Music21 and Dorico testing on Mac

Up to this point, the open source Music21 musicology software from M.I.T. has supported Finale, Sibelius, and MuseScore (but not Dorico) for displaying its output as MusicXML or MIDI.

It works fine with Dorico, but it’s now a multi-step as you can’t say in a script and have it come up in Dorico.

So… I made a minor change to the Music21 code. Works great on Windows, but I can’t test my Mac related changes. Before I submit the change, is there a Musci21 / Dorico user on Mac who is willing to give me a hand? It involved copying one file into a directory after making a copy of the original file.


I’d be interested to give it a try!

Thank you Ben… okay…

If you don’t have Python 3.x installed, the instructions at are better than any I could write.

If you don’t have Music21 installed, then (if python is installed) go to a command prompt and type “pip install music21”. And again, there are instructions at this link if you need them: music21: a Toolkit for Computer-Aided Musicology

The modified file is attached below. Once you have both python and music21; In your python installation, there should now be a ./Lib/site-packages/music21 directory. Please unzip the file and place it there. (14.2 KB)

I assume you are familiar with Python and Music21, but just go to a command prompt and type “Python” Then type these two lines

import music21

What should happen is that it takes a few minutes to configure Music21, and in the process it should ask you if you want to use Dorico as a music XML Reader. Once you say yes, something like the following command will verify that the Dorico integration is set up properly:

bwv295 = music21.corpus.parse(‘bach/bwv295’)

… should bring it up in Dorico.

And again - thank you!

If you are regular user of music21, or if you get interested, there is another file that I created that you can have if you want . Its called ChordDeck, and it basically lets you type in a complex chord progression quickly to display as notes in Dorico. It goes

from ChordDeck import *

chords = fromShorthand(“Em7 Bb7(b5) C/G F#Maj9”)

or whatever. At the moment it will create the notes for each chord as whole notes. The C/G will create an inversion for you, as will “IVc” where the “c” indicates the second inversion. For roman numerals, you can specify the key as in:

chords = fromShorthand(“I IV V ii V bVII”, key=“Eb”)
chords .show()

I extended the nomenclature a bit to do a little more that I wanted. The underscore on “C_9” for example will give you a rootless C9. and “C^9” Will give you a C9 “Cup” inversion of any extended chord that Jazz pianists apparently like to play that is a little different than either first or second inversion.

If you read python, you will see there are various methods in there for creating the bones of practice or training worksheets that treat the various possible chords as if they were cards in a flashcard deck - intended mostly for a person who wants to have some ability at Jazz comping on the piano… majorDeck() returns a random selection of major Chords, and you can guess what sixNineDeck() or whatever does. The really challenging one is deck() which gets you a little bit of whatever to practice. (5.1 KB)

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name ‘comparisonDorico’ is not defined in line 1322.

Ah: got it. The function def is mis-spelt at 1314.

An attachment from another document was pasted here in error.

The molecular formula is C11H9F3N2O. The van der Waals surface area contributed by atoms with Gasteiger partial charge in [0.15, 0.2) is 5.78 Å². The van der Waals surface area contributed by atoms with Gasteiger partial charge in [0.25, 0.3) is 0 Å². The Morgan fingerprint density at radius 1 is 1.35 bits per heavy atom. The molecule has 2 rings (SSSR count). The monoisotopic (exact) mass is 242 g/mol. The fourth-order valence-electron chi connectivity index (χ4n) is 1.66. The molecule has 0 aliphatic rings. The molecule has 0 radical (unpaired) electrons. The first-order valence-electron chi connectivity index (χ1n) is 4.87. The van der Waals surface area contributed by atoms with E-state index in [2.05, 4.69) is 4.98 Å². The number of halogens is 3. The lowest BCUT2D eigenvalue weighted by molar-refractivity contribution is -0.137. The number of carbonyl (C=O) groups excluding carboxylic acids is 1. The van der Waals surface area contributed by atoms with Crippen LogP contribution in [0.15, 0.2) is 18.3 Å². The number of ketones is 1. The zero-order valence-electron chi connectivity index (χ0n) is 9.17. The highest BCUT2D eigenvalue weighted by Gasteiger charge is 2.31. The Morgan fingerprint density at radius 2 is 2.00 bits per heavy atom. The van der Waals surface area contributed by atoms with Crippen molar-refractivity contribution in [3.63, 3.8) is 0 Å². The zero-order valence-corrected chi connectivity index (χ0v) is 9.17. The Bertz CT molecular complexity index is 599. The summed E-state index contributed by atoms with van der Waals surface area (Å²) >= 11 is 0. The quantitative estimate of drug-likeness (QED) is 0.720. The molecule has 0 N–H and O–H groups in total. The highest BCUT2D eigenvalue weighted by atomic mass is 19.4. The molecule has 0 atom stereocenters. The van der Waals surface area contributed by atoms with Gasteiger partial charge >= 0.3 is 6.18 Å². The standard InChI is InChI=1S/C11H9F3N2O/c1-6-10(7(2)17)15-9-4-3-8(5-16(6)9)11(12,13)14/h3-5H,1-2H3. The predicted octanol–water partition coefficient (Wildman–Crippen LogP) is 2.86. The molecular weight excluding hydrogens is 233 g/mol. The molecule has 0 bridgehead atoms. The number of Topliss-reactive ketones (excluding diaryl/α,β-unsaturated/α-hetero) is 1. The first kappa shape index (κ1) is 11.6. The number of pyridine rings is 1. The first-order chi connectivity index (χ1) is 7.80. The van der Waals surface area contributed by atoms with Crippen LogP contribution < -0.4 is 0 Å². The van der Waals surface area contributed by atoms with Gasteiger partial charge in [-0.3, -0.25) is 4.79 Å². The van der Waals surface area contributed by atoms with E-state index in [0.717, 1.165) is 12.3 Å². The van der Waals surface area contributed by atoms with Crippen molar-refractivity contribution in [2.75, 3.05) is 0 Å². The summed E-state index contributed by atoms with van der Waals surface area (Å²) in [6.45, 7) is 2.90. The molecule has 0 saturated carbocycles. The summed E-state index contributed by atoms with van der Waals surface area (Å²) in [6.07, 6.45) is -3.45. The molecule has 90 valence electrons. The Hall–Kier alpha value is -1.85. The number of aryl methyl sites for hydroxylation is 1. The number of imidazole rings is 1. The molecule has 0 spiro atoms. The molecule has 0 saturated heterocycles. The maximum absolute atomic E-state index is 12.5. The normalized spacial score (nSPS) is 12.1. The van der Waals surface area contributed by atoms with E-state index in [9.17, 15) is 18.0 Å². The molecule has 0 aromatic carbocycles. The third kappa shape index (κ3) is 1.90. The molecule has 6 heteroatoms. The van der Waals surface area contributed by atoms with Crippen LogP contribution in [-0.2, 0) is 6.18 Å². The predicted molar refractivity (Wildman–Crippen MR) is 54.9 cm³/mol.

All works well now.

Thank you sir!

… Forgot that I changed the name in ChordDeck to something shorter:

chords = explode(“I IV V”)

… and I added the option to change the note duration like

chords = explode(“I IV V”, dur = duration.Duration(“quarter”))

There is also a method if you just what to hear the progression first without bringing it up in Dorico or anything

audition(“I ii V”)


This looks fantastic. Very keen to give it a go. Thanks!

EDIT: Are you 'EvilArchitect" on github?? I see you’ve already submitted your fix.

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Sure, I opened an issue there and Mr. Cuthbert is waiting for it. I just wanted to test it on Mac, and it was a good thing I did - appreciate you testing and finding the typo.

Yeah, an old nickname. Because I always have an evil plan, “to take over the entire tristate area!!!” )


Seems fair.

Oh, one other thing: I can’t install music21 on my M1 Mac: it may be due to not all the dependency libraries being Apple Silicon native.

Thanks for setting this up! I just tried it out on my Windows 11 installation, and my problem is that my python environment is running in WSL. Because of that, the script thinks I’m on nix and assumes that musescore is the only option, and just skips over choosing the xmlreader. After futzing with the script for a while, I just put in a symlimk from /usr/bin/mscore3 to Dorico, and now that works! Not sure what else will be broken, but thanks for the help getting started.

I run all my python stuff quite happily on Windows using pycharm. So no need to use WSL.

That said, I find MuseScore loads so much faster than Dorico, that I prefer it as an xml viewer for music21 (Also MuseScore is more forgiving of xml errors than Dorico)

Possibly a stupid Mac question:

The modified file is attached below. Once you have both python and music21; In your python installation, there should now be a ./Lib/site-packages/music21 directory. Please unzip the file and place it there.

Running the latest version of Mac OSX, I cannot find this ./Lib/site-packages/music21 directory. There are lots of these directories in Previously Relocated Items, but I can’t find the current one anywhere.

Is there a way to replace the file from the Terminal? Thanks for any advice!

You can run this in terminal:

python3 -m site

Should give you the location of the site-packages directory.

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Fantastic - I’m up and running, and thanks also to Ben for catching the misspelled word in line 1314!